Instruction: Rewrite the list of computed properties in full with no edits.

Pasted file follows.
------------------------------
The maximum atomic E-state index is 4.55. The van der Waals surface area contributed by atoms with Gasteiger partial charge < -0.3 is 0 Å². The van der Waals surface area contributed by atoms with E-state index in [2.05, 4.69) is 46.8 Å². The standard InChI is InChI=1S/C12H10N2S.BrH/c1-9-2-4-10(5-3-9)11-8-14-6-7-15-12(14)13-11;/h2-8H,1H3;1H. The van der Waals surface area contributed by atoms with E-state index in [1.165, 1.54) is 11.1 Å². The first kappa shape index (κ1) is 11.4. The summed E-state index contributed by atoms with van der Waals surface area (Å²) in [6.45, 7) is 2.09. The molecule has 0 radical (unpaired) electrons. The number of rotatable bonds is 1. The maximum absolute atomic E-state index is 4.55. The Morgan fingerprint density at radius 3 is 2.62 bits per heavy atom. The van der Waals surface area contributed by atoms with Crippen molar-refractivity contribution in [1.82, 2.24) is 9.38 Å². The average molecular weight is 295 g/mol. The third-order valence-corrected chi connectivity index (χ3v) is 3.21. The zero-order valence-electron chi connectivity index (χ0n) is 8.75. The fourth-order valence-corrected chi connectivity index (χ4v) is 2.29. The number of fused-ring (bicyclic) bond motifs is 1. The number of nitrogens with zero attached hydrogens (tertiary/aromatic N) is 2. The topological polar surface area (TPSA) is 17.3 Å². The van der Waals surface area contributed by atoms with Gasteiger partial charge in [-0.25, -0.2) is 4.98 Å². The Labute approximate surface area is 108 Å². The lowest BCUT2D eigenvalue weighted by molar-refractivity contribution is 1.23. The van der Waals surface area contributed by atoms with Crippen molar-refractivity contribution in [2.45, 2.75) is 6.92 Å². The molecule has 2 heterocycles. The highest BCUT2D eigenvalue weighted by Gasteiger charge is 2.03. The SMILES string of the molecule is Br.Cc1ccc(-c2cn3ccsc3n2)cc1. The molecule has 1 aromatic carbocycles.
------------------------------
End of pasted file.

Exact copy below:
The maximum atomic E-state index is 4.55. The van der Waals surface area contributed by atoms with Gasteiger partial charge < -0.3 is 0 Å². The van der Waals surface area contributed by atoms with E-state index in [2.05, 4.69) is 46.8 Å². The standard InChI is InChI=1S/C12H10N2S.BrH/c1-9-2-4-10(5-3-9)11-8-14-6-7-15-12(14)13-11;/h2-8H,1H3;1H. The van der Waals surface area contributed by atoms with E-state index in [1.165, 1.54) is 11.1 Å². The first kappa shape index (κ1) is 11.4. The summed E-state index contributed by atoms with van der Waals surface area (Å²) in [6.45, 7) is 2.09. The molecule has 0 radical (unpaired) electrons. The number of rotatable bonds is 1. The maximum absolute atomic E-state index is 4.55. The Morgan fingerprint density at radius 3 is 2.62 bits per heavy atom. The van der Waals surface area contributed by atoms with Crippen molar-refractivity contribution in [1.82, 2.24) is 9.38 Å². The average molecular weight is 295 g/mol. The third-order valence-corrected chi connectivity index (χ3v) is 3.21. The zero-order valence-electron chi connectivity index (χ0n) is 8.75. The fourth-order valence-corrected chi connectivity index (χ4v) is 2.29. The number of fused-ring (bicyclic) bond motifs is 1. The number of nitrogens with zero attached hydrogens (tertiary/aromatic N) is 2. The topological polar surface area (TPSA) is 17.3 Å². The van der Waals surface area contributed by atoms with Gasteiger partial charge in [-0.25, -0.2) is 4.98 Å². The Labute approximate surface area is 108 Å². The lowest BCUT2D eigenvalue weighted by molar-refractivity contribution is 1.23. The van der Waals surface area contributed by atoms with Crippen molar-refractivity contribution in [2.45, 2.75) is 6.92 Å². The molecule has 2 heterocycles. The highest BCUT2D eigenvalue weighted by Gasteiger charge is 2.03. The SMILES string of the molecule is Br.Cc1ccc(-c2cn3ccsc3n2)cc1. The molecule has 1 aromatic carbocycles.